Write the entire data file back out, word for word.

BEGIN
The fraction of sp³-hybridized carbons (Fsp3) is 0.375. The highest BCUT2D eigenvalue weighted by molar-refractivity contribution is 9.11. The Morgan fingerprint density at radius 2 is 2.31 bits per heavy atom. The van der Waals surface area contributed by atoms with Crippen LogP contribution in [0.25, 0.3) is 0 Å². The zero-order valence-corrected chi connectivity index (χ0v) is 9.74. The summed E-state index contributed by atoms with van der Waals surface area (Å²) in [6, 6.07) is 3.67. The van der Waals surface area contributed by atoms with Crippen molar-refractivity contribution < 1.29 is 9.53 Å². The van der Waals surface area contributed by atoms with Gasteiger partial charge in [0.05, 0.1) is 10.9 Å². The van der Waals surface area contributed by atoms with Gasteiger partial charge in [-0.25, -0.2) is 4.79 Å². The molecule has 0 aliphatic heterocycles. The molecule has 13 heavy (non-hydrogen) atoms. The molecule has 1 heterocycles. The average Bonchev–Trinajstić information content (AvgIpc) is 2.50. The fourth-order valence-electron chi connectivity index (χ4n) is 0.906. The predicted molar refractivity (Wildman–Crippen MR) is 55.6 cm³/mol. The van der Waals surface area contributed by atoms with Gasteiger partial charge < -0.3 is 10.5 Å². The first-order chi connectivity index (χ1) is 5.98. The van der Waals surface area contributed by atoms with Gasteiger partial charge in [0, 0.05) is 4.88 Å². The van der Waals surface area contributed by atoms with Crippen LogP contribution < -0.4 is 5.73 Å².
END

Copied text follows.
The fraction of sp³-hybridized carbons (Fsp3) is 0.375. The highest BCUT2D eigenvalue weighted by molar-refractivity contribution is 9.11. The Morgan fingerprint density at radius 2 is 2.31 bits per heavy atom. The van der Waals surface area contributed by atoms with Crippen LogP contribution in [0.25, 0.3) is 0 Å². The zero-order valence-corrected chi connectivity index (χ0v) is 9.74. The summed E-state index contributed by atoms with van der Waals surface area (Å²) in [6, 6.07) is 3.67. The van der Waals surface area contributed by atoms with Crippen molar-refractivity contribution < 1.29 is 9.53 Å². The van der Waals surface area contributed by atoms with Gasteiger partial charge in [0.05, 0.1) is 10.9 Å². The van der Waals surface area contributed by atoms with Gasteiger partial charge in [-0.25, -0.2) is 4.79 Å². The molecule has 0 aliphatic heterocycles. The molecule has 13 heavy (non-hydrogen) atoms. The molecule has 1 heterocycles. The average Bonchev–Trinajstić information content (AvgIpc) is 2.50. The fourth-order valence-electron chi connectivity index (χ4n) is 0.906. The predicted molar refractivity (Wildman–Crippen MR) is 55.6 cm³/mol. The van der Waals surface area contributed by atoms with Gasteiger partial charge < -0.3 is 10.5 Å². The first-order chi connectivity index (χ1) is 5.98. The van der Waals surface area contributed by atoms with Gasteiger partial charge in [0, 0.05) is 4.88 Å². The van der Waals surface area contributed by atoms with Crippen LogP contribution < -0.4 is 5.73 Å².